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Article

Experimental Demonstration of Low-Uncertainty Calibration Methods for Bragg Grating Interrogators

1
Instituto de Óptica, CSIC, C/Serrano 121, 28006 Madrid, Spain
2
Instituto de Estructura de la Materia, CSIC, Serrano 123, 28006 Madrid, Spain
3
Instituto Mexicano del Petróleo—IMP, Ciudad de México 07730, México
*
Author to whom correspondence should be addressed.
Sensors 2018, 18(6), 1895; https://doi.org/10.3390/s18061895
Received: 8 May 2018 / Revised: 4 June 2018 / Accepted: 6 June 2018 / Published: 10 June 2018
(This article belongs to the Section Physical Sensors)

Abstract

:
In this paper we propose and demonstrate two alternative methods for the high-precision calibration of fiber Bragg grating (FBG) interrogators. The first method is based on the direct comparison between the wavelength measurements of the interrogator under test and a calibrated wavemeter, while analyzing a simulated symmetric Bragg grating constructed by a tunable filter and a fiber mirror. This first method is applicable to most commercial systems but presents an uncertainty limited by the spectral width and the wavelength stability of the tunable filter. The second method consists in measuring multiple reference absorption lines of calibrated absorption gas cells. This second method presents lower uncertainties, limited only by the optical resolution of the interrogator and the wavelength uncertainty of the reference cell absorption lines. However, it imposes more restrictive requirements on the interrogator software. Both methods were experimentally demonstrated by calibrating multiple commercial systems, reaching uncertainties down to 0.63 pm at a central wavelength of 1550 nm.

1. Introduction

Fiber-optic sensors based on fiber Bragg gratings (FBG) are nowadays ubiquitous as quasi-distributed strain and temperature sensors, as they outperform traditional technologies in terms of mechanical advantages, multiplexing capabilities, and remote operation [1,2]. An FBG is made by inscribing a periodic modulation of the effective refractive index in the optical fiber core, and operates in reflection as a narrow band-pass filter. The central wavelength of the reflected band-pass, also known as the Bragg wavelength, depends on the pitch of the grating and the effective refractive index. Any change in the index or grating pitch caused by external effects, such as strain or temperature, results in a Bragg wavelength shift, making FBG very attractive for sensing applications. In particular, FBG applications range from in situ sensors in the medical industry for monitoring biological functions, tumor detection and treatment, and post-trauma care, through to structural health monitoring in aerospace and ship structures, civil and mechanical engineering, and geodynamical monitoring [3,4,5,6,7,8,9].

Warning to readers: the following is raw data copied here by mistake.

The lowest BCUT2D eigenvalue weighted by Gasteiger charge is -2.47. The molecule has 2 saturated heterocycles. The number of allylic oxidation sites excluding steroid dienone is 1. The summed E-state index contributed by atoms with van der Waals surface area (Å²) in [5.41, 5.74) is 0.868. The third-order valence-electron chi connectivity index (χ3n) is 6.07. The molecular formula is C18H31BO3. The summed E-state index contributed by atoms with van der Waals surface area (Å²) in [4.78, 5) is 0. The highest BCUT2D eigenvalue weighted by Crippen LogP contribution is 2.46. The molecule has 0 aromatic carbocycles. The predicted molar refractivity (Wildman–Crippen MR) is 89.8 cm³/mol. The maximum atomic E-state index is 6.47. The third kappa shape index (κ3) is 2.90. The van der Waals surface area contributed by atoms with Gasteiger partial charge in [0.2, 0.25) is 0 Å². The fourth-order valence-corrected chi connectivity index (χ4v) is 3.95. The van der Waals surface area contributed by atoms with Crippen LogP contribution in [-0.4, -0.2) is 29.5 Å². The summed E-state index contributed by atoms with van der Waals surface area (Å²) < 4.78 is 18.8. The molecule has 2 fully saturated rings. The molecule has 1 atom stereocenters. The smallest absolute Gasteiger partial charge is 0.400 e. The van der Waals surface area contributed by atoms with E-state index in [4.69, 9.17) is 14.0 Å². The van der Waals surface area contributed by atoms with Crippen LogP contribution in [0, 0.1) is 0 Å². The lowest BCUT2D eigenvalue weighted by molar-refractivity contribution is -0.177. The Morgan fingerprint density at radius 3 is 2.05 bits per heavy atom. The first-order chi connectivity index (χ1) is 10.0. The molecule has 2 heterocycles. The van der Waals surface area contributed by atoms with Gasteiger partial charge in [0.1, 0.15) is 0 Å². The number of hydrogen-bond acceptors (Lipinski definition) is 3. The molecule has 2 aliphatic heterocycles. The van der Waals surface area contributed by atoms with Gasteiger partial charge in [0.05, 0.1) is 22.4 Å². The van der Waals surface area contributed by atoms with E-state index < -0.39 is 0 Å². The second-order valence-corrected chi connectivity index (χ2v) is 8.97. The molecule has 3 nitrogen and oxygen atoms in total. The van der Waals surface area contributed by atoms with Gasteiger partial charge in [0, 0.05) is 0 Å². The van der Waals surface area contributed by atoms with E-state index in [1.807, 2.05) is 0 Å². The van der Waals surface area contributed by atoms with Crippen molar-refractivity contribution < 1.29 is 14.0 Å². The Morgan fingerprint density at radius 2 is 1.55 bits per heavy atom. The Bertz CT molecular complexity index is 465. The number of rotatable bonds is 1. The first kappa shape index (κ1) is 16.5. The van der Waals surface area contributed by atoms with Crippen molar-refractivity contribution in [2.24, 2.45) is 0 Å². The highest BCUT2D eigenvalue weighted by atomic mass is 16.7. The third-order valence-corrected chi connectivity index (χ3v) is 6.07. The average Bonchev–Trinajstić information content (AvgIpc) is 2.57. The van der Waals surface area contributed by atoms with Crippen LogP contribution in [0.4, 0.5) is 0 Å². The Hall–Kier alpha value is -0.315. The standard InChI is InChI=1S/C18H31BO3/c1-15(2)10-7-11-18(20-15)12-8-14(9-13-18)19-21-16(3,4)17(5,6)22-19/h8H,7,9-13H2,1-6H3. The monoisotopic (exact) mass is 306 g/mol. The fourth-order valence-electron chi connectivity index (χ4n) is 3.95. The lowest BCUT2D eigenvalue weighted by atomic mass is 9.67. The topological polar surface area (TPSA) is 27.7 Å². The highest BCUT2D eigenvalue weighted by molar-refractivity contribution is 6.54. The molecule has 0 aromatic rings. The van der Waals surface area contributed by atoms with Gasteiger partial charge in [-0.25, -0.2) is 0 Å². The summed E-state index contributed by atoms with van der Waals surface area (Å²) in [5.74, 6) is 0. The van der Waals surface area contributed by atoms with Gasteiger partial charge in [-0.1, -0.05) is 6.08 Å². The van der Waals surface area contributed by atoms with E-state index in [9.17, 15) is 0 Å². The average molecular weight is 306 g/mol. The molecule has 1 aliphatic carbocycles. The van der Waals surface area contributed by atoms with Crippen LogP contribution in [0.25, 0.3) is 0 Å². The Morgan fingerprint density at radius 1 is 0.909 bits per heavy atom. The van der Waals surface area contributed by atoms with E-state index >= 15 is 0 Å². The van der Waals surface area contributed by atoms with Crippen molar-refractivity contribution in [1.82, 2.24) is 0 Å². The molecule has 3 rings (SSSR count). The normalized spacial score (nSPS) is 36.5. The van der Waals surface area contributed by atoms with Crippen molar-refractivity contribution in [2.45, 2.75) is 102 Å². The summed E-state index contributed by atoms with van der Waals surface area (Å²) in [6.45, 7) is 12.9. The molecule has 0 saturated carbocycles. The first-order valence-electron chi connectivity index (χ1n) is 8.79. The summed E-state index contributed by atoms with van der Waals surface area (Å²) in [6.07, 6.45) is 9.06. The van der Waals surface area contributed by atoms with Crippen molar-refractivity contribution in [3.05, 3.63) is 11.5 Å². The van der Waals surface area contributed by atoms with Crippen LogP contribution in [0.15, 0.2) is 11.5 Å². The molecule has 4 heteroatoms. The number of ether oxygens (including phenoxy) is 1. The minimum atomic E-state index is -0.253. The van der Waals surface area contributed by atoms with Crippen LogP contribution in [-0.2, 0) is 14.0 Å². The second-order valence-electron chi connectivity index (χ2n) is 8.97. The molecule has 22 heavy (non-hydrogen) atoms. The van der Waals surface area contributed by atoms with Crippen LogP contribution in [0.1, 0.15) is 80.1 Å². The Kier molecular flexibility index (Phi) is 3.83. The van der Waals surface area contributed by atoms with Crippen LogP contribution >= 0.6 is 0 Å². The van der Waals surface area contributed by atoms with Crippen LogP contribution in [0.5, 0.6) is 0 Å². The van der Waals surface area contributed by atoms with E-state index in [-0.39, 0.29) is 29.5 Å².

Throughout the last decade, a large variety of FBG interrogators, aimed at recovering the wavelength-encoded information from one or several multiplexed FBG sensors, have been developed [2,10]. Currently, two main interrogator technologies have been consolidated in commercial equipment. The first setup is based on a spectrometer which analyzes the response of the FBG to a broadband source, whereas the second approach is based on a tunable laser and a synchronized photodetector. In general terms, the first setup provides lower wavelength resolution, but has a good long-term stability. Oppositely, the second setup provides better resolution, a wider wavelength window, and a longer distance range (due to the higher source power), thus allowing for a larger number of sensors to be interrogated simultaneously. However, it has an inferior long-term wavelength stability. This drawback has been overcome by the incorporation of one or various internal self-referencing devices, such as acetylene gas cells and ultrastabilized Bragg gratings [2].
In 2016, the International Electrotechnical Commission (IEC) adopted a new standard, IEC 61757-1-1:2016 [11], that specifies the most relevant features and characteristics of an FBG-based strain sensor and defines the procedures for their determination. Furthermore, the following key performance parameters of the corresponding FBG interrogators are identified in the document: basic operating principle, method of peak determination, stability of the Bragg wavelength measurement, repeatability of the Bragg wavelength measurement, range of FBG peak detection, sampling rate, maximum number of sensors per channel/per instrument, Bragg peak shift resolution, dynamic range, available optical power budget, minimum detectable FBG signal-to-noise ratio, number of channels, availability of the characteristic FBG spectrum, and required/suggested calibration interval. For reference, Table 1 summarizes a selection of these parameters (those more relevant to the present study) in state-of-the-art commercial systems, as obtained from the specifications provided by the manufacturers.